I’m Dexter Woltman, a Game Writer / Designer here at Brunette Games. On the weekend of September 13th and 14th, I had the pleasure of representing our narrative design company at PixelPop Festival. For those who aren’t familiar, here’s an official description of the event:
PixelPop Festival is a game conference and expo in St. Louis, Missouri, that celebrates unique games and the many people who make them possible.
PixelPop Festival features independent tabletop, digital, and experimental games produced by local and national game creators. Two full days of diverse conference sessions from industry professionals are curated to equip you with creative tools and resources to make remarkable work that makes a difference.
There are two main components to PixelPop. The first is the expo hall, where dozens of designers show off their creative visions in gaming, whether that be video gaming or tabletop gaming. The second is a series of talks coming from industry veterans that cover a wide range of game design topics.
This was my first time attending PixelPop. Aside from stories of past years, I didn’t know what to expect. I put on my Brunette Games shirt, filled a pack with notebooks, and went in with an open mind. The first thing I saw when I entered the expo hall was an overarching sense of community. Not only were there dozens of faces I recognized from classes and industry appearances, but everyone was actively engaged with one another. They were talking, laughing, and, most importantly, playing games together.
The community of PixelPop was filled with visitors from various cities across the country, like Chicago. Many local St. Louis developers also attended. As for the presenters themselves, some were part of companies with personal IPs to showcase, and others were independent developers demonstrating their design skills. Everyone was there to be part of something and engage in a supportive atmosphere.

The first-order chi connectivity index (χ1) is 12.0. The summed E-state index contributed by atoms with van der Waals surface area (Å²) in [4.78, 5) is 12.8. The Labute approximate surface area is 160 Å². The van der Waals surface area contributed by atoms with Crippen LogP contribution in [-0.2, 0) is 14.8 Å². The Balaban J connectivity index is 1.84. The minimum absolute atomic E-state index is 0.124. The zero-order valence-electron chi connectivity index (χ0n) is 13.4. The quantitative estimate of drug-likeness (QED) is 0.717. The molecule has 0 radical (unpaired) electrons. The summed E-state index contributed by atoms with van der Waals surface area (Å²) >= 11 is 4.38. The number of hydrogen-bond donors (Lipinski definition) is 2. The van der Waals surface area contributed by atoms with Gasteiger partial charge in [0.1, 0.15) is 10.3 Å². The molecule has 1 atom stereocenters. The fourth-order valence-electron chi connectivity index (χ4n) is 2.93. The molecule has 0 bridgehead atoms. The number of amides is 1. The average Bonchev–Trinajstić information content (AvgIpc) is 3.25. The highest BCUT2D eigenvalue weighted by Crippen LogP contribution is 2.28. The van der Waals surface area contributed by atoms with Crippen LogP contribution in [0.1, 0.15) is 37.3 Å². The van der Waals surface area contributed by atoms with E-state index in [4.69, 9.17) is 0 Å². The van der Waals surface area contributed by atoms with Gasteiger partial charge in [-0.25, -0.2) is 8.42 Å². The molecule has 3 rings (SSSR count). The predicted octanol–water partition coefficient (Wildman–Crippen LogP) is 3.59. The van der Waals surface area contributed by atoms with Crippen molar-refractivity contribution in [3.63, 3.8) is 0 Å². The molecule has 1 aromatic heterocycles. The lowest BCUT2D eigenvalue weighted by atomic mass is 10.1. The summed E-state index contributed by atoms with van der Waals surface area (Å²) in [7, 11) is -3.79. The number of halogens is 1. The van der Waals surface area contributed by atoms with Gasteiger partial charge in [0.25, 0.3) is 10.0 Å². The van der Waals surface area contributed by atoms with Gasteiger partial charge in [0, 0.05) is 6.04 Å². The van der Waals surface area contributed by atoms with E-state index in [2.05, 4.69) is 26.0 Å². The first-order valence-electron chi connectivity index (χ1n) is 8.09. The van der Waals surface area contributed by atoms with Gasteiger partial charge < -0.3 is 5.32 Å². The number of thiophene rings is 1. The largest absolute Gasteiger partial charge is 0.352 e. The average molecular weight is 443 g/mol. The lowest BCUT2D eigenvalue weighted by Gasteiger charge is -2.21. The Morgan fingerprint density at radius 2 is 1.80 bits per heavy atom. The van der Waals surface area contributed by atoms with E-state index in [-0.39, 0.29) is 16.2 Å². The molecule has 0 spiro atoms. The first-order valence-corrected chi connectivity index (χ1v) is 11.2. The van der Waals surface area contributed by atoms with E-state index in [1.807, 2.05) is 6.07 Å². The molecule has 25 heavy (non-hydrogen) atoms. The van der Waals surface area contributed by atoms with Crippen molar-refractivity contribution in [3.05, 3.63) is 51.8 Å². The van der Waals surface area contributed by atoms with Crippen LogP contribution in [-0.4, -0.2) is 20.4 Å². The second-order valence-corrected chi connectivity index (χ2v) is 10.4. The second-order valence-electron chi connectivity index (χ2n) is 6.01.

As for the expo hall itself, it was a large room to accompany the dozens of stations and tables inside. Oddly enough, I noticed a strange lack of prominent lighting in certain areas. As the day went on, I realized this dim lighting lead to an explorative atmosphere where the games shined.
In the hall, imagination flourished in small-scale indies. While some presenters told a story with their games, others displayed gimmicks. Both concepts were equally as entertaining. I went from playing a game where you slap a fish controller in a dual fighting game to a narrative tale focused on the discovery of Earth’s roundness.
Coming from a narrative design company myself, I couldn’t help but wonder about the story behind each game I played. I asked the developers what their inspiration was for their games, as well as the messages they’re trying to convey. One particularly adorable dog shelter management game, To the Rescue, had a darker, more hidden message. It called attention to the ongoing issue of kennel euthanizations, something players in the management game could do when their kennels got overfilled. Of course, this mechanic was optional, especially for younger audiences.
Beyond that were a plethora of narrative-based games. I spent over an hour playing a fun tabletop roleplaying game called Thalassophobia. The game was described by its creators as Dungeons and Dragons meets The Thing. My friends and I were each given occupations and were tasked with investigating reports of missing patients at a nearby hospital. I received the role of doctor. Coming from a narrative background, I constantly strived to push motivation onto my character. The end result was an obnoxious doctor who heals critical injuries with band-aids and who probably but definitely doesn’t have a real doctor’s license.